Mounting and removing the ARC lighting system is one of the greatest benefits. Removing the light from my bike is about a 30-second process. And the reason it's 30 seconds is I take the time to manually unwrap the excess battery wire from the top tube. The lamp mounts by simply sliding onto a removable bracket and locking in place, much like any standard bike computer.
During the fall and winter daylight savings months, I just leave the mounting bracket on my handlebar at all times. That said, if I really wanted it off, it only takes a few turns of a tightening thumb knob and it's off.
The light can also be mounted on a helmet, which is more appropriate or necessary for mountain bikers. You could even use both a helmet and handlebar unit for mountain biking to truly have the best of all worlds.
Unlike Light & Motion's other lamps, the ARC only has a side-to-side swivel, which means you want to get the vertical height adjusted correctly when you tighten the mounting bracket. My trick is to leave the mounting bracket just loose enough so that I can twist the light unit up or down if necessary. That said, once you get the position correct, you really never have to move the light.
The Turbo Charger
As for battery charging, the Lithium-Ion turbo charger will recharge an empty battery to 80% in about 2 1/2 hours and fully charges in less than 4 1/2 hours. Light & Motion claims you get about three hours of light in high mode and 3 1/2 hours in regular. I've ridden about three hours in high, over several days without charging, and didn't even get to a low battery warning.
While I haven't witnessed this, Light & Motion claims the headlamp will flash a "low battery" warning by flashing on the back of the headlamp five minutes before losing power. With one minute to go, the light will dim and completely shut down in order to preserve the battery's life.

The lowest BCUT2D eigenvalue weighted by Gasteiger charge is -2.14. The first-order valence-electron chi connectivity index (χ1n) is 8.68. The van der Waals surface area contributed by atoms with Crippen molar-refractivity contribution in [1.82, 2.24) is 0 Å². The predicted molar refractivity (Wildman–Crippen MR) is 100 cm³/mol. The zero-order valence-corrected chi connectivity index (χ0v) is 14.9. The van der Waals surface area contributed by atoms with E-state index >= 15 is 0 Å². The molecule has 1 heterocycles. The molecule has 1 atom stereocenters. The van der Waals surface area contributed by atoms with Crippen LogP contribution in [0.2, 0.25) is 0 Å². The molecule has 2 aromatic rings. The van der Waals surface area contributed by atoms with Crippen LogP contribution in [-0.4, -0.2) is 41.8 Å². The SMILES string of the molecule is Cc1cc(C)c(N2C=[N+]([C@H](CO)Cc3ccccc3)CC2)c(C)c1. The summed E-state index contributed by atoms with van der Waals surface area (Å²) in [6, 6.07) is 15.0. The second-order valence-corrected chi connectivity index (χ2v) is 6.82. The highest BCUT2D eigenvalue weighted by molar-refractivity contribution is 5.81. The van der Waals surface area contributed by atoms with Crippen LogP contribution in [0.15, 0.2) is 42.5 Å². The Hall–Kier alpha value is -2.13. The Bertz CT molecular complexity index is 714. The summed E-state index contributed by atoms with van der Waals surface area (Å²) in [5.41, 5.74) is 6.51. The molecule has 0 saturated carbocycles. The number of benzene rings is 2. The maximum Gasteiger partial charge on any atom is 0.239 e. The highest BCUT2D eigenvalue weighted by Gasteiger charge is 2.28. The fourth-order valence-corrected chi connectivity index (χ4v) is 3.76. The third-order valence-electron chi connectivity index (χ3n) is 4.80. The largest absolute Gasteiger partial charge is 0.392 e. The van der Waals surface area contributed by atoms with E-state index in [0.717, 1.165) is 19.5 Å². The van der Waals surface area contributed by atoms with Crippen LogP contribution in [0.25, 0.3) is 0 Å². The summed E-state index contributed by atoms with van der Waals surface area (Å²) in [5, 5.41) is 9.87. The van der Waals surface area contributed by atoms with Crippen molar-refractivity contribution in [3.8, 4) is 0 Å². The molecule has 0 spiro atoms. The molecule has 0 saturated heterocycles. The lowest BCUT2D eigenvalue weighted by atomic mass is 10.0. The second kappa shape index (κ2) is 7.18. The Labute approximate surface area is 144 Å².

If I were the kind of rider pushing the charge to its limit by doing very long rides in the dark, it would be nice to get a little more warning than five minutes and then have an option for a very low output mode so that I could "limp" home. As it stands, the difference between high and low output modes seems very minimal. I can barely tell the difference and you get plenty of light either way.
Of course when riding at night, it's extremely important to be seen from behind as well, and I'd love to see Light & Motion develop a model that includes a rear seatpost-mounted red flasher as part of the same system. Today, I use two independent rear-mounted lights: a seat-posted mountain flashing light which uses AA batteries and a small clip-on light which I affix to the back of my helmet.
With the combination of the powerful ARC Li-ion Lighting System lighting the road ahead and two red flashing lights behind, I believe you're much more visible to motorists than during the dawn and dusk hours where visibility is low and most riders tend to not use lights.
While a suggested retail of $499 for the ARC Lithium Ion System seems pretty hefty, the safety and security you get with this top-of-the-line system is well worth the price.
A less expensive option from Light & Motion is the Solo Logic Mv (read Active's review), which is geared toward commuters.
For more information on Light & Motion, visit their Web site or call (831) 645-1538.